Three Hal Hartley films arriving on Blu-ray and DVD in May and June
Alas the covers here are from older DVD versions, we couldn't find the ones for these new releases.
First up, out on 13th May is the 1994 feature Amateur, starring Isabelle Huppert, Martin Donovan and Elina Löwensohn. Marketing blurb and trailer follow...
Sharp and witty but shot through with resonant tragedy, celebrated indie auteur Hal Hartley’s Amateur is a twisted metaphysical thriller that has been hailed as one of his greatest works.
An ex-nun, trying to turn her hand to writing pornography, meets Thomas, a recovering amnesiac in search of his estranged wife. The two set out in search of Thomas’ past but soon discover a trail of secrets leading to the dark, violent heart of his previous life and the pain that forced him to forget.
The Unbelievable Truth from 1989, which stars Adrienne Shelly, Robert John Burke and Chris Cooke.
When a beautiful, college-bound girl, disturbingly preoccupied with the threat of nuclear destruction, falls in love with a handsome ex-con who is rumored to have murdered, many years before, the father of his high school sweetheart, the pair embark on a tempestuous affair and madcap journey across America.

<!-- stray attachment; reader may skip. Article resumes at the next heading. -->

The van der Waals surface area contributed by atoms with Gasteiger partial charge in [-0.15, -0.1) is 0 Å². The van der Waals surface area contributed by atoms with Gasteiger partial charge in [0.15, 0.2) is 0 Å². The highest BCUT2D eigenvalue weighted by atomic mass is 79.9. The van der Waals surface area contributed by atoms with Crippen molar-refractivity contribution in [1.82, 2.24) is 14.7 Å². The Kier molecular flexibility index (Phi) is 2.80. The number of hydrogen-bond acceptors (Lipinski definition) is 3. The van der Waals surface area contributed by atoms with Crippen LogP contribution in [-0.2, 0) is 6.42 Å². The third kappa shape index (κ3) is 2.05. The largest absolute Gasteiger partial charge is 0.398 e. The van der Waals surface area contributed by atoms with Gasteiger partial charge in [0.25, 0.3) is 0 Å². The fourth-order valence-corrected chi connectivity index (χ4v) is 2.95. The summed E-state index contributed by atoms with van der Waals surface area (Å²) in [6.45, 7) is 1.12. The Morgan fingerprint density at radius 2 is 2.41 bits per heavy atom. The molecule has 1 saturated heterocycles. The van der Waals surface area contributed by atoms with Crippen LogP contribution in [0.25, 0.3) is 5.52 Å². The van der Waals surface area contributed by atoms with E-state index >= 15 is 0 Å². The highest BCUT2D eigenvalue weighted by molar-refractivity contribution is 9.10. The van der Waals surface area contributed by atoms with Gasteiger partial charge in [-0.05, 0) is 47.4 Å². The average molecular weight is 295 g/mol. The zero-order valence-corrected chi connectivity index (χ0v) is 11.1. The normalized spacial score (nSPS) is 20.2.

Hal Hartley’s first feature film, this warm-hearted yet deadpan satire about idealistic young love, capitalist moralizing and the need for passion and creation in everyday life threw the young director into the limelight of the US indie scene at the 1990 Sundance Film Festival.
Simple Men arriving on 10th June, with Robert John Burke, Bill Sage and Martin Donovan.
Double-crossed by his girlfriend in a heist gone wrong, Bill vows to seduce and abandon the next woman he comes across. Meanwhile, his brother Dennis is determined to track down their long-lost father, a former sport star alleged to have turned terrorist.
Teaming up, the pair leaves New York, winding up in a small town where together they must confront their father’s legacy and their relationships with women. Fresh, daring, frequently hilarious and packed with filmic references, this is a fascinating dissection of the American Dream and a vivid insight into what it means to be a man.